The Boston Celtics still boast numerous open roster spots, despite the fact the new season is starting to draw near.
However, keeping a couple of openings at the tail-end of the roster is starting to look like a blessing, as it will allow Brad Stevens to acquire a replacement for Danilo Gallinari, should he choose to do so.
Luckily, there are a number of talented veterans still available on the free agency market, some of whom would provide the Celtics with a reliable scoring presence off the bench.
According to Sports Illustrated’s Bobby Krivitsky, LaMarcus Aldridge is the player the Celtics should covet, if they’re looking to find a replacement for the role Gallinari was going to play in the upcoming season.
“He and Udoka spent time together in San Antonio and Brooklyn. Last season, Aldridge averaged 12.9 points, 5.5 rebounds, and a block per game in 22.3 minutes of floor time in 47 appearances. However, he was not a part of the Nets’ playoff rotation.
Still, he would add more scoring, he’s a more natural option to play the pivot defensively than Gallinari would’ve been, he’ll help on the glass, and the Celtics wouldn’t have to part with any players or picks to acquire him,” Krivitsky wrote.
The downside to adding Aldridge is that his mobility is vastly reduced, meaning he would struggle to keep pace in Boston’s up-tempo offense, while on defense he would be consigned to dropping into the paint to protect the rim – a role Luke Kornet is expected to fill.
Boston ‘Have Interest’ In Carmelo Anthony
Should Stevens and head coach Ime Udoka decide that Aldridge’s lack of mobility and pace wouldn’t suit their brand of basketball, they could turn their attention to veteran scorer, Carmelo Anthony.
The former New York Knicks superstar has re-defined himself as a reliable veteran off the bench, who can give you buckets in a hurry without commanding significant touches of the ball – which is a long way from the player he was in his prime.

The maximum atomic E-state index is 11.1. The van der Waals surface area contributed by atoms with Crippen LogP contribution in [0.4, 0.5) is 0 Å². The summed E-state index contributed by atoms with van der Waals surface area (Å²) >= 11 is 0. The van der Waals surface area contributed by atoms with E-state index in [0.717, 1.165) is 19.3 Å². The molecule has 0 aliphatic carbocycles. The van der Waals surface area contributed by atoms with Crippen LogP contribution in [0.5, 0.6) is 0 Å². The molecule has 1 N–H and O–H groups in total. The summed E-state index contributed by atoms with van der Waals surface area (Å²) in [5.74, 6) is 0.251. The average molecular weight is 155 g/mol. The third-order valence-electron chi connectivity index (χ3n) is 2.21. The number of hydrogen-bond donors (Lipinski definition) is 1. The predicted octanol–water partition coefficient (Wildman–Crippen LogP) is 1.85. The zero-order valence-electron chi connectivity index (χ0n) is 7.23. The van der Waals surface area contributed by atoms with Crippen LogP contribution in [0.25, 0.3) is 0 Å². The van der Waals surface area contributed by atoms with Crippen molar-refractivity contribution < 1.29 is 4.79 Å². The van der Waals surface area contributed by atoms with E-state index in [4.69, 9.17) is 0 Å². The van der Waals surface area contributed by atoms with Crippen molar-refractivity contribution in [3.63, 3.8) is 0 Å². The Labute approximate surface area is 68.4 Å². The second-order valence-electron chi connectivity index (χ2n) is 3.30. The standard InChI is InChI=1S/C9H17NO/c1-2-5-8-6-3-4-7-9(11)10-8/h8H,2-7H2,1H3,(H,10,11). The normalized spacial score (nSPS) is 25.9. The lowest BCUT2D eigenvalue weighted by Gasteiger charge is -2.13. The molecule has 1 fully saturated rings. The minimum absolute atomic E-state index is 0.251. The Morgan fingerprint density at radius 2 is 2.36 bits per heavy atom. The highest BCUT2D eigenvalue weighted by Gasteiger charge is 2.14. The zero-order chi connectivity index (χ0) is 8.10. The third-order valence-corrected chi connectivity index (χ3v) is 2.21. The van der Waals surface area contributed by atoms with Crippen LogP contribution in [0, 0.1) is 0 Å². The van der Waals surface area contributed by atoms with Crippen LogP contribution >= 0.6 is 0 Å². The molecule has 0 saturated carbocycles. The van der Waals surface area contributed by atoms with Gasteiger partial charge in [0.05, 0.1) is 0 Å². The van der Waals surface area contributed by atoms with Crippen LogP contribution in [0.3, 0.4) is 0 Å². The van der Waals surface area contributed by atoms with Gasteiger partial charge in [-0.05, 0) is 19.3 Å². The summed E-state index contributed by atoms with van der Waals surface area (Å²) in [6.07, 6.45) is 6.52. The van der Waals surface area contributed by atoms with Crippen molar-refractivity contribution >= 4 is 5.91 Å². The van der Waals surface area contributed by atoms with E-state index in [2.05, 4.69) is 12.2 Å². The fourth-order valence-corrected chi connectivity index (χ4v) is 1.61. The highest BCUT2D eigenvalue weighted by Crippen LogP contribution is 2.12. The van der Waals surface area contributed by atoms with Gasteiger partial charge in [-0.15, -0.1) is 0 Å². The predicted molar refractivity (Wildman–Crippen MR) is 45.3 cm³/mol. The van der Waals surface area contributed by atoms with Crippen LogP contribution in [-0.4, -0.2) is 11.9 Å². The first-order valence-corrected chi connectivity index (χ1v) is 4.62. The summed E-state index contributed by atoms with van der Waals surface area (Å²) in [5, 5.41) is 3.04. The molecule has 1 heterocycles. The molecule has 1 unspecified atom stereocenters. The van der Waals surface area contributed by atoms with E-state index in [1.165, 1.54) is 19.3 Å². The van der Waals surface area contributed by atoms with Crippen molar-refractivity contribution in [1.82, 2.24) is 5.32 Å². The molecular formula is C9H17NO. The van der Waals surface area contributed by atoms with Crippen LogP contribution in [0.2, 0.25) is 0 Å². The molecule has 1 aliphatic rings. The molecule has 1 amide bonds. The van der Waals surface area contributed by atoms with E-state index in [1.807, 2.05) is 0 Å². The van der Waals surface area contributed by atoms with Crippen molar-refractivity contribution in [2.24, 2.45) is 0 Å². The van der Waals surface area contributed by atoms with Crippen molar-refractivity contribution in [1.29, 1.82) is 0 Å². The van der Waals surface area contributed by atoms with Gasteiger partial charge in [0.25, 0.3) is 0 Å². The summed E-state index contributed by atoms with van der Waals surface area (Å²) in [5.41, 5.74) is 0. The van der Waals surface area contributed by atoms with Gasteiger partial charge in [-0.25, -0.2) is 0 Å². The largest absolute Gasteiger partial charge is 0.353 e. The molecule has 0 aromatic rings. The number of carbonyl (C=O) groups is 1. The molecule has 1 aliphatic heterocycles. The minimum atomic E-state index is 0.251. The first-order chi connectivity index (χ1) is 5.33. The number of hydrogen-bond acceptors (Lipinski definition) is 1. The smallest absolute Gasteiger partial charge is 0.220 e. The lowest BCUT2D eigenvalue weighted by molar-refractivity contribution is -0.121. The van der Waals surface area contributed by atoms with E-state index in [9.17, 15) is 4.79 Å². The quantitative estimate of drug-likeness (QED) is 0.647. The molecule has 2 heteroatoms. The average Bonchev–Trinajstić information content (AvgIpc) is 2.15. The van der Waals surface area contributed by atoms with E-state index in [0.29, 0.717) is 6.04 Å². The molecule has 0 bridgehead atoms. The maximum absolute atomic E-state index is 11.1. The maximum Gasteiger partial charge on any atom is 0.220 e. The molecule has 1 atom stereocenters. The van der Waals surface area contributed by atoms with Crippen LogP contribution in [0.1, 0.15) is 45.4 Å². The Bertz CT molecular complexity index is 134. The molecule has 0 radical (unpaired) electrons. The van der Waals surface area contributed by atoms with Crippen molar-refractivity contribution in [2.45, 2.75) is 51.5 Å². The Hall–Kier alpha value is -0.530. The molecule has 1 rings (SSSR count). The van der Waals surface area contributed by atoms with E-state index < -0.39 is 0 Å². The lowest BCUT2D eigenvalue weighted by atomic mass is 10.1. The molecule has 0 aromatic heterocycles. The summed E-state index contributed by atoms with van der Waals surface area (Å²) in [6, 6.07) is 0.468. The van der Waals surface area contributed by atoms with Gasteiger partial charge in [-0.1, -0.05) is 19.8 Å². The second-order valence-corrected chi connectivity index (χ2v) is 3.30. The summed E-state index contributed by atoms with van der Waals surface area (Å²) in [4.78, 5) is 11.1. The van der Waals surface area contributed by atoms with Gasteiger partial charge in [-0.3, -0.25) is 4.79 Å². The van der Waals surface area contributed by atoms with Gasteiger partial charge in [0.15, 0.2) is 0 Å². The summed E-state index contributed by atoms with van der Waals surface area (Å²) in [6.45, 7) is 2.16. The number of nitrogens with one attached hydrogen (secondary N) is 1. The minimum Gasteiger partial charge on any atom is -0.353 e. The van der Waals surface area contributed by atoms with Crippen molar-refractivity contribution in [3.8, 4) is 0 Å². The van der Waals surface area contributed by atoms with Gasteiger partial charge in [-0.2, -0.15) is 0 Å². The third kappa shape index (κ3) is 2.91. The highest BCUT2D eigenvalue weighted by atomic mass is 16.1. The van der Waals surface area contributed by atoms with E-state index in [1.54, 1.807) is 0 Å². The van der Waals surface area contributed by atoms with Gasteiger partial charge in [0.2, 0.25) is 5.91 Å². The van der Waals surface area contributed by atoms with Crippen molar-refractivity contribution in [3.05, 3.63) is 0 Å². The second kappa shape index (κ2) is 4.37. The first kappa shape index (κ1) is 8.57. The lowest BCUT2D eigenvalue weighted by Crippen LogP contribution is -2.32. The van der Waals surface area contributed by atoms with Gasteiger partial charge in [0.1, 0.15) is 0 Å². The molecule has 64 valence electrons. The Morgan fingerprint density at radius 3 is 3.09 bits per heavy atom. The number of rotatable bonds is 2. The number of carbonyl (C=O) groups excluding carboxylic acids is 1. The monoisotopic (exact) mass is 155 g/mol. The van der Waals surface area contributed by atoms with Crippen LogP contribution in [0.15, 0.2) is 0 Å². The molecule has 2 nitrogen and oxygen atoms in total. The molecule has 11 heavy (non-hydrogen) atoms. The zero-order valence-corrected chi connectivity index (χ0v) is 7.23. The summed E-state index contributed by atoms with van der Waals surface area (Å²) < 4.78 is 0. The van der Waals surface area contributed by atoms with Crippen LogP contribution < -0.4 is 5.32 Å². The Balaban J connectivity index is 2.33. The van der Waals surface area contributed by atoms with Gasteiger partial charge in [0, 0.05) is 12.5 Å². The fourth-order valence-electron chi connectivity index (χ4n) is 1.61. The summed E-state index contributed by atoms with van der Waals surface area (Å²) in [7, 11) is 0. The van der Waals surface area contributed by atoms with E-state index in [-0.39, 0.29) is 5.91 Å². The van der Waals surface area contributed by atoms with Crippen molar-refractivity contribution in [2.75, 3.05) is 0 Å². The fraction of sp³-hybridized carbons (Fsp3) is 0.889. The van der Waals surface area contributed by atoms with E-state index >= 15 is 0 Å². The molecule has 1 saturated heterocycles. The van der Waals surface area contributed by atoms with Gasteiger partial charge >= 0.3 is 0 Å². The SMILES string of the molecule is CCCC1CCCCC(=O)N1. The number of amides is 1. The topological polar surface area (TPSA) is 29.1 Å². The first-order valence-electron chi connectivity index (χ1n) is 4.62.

According to Gary Washburn, the Celtics hold some interest in potentially adding Anthony to the roster, as they see him as the best pure scorer on the market, and it wouldn’t cost them any assets to bring him into the fold.
“This is starting to gain traction because Anthony may be the best shooting forward left on the market, and he has shown to be productive offensively despite his age…Anthony has remained in great shape and can still score. He had 20 or more points in 11 games last season and played 26 minutes per game, showing his durability. Anthony wants an opportunity to win a championship, and this could be his best chance,” Washburn wrote in his August 5 article.
Sam Hauser Could be Boston’s In-House Replacement
Should the Celtics decide to stand pat on bringing in any additional talent before training camp, then it’s likely the team would turn their attention toward sophomore sharpshooter Sam Hauser as Gallinari’s replacement.
Hauser, who joined the Celtics as an undrafted rookie last season, would ensure Boston doesn’t add any further salary to their books, and also offers developmental upside due to his age and ability to score off the catch and from movement – such as curling over screens.
NBC Sport’s Boston’s Chris Forsberg recently explored the notion of giving Hauser a bigger role as part of his September 6 mailbag article, where he explained the upside of giving a younger talent time to prove themselves rather than bringing in a veteran that has failed to find themselves a new team throughout the summer.
“Teams sometimes rush too quick to fill voids and there really shouldn’t be too much urgency from the Celtics in the aftermath of Gallinari’s injury. Anyone that’s available now has been sitting there since the start of the summer. Why not evaluate what you’ve got, particularly when there could be other areas of need down the road?
The team’s luxury tax situation will ensure they ponder every dollar spent the rest of the season. It’s important to remember that if Boston signs Carmelo Anthony — or any established veteran — to a one-year deal, they cannot waive that player without losing the league-funded savings for signing that veteran,” Forsberg wrote.
The biggest knock on Hauser’s game last season was his inability to be a reliable defender, but considering Gallinari was never acquired for his defense, Hauser could find himself perfectly positioned to step into a significant role increase for the season ahead.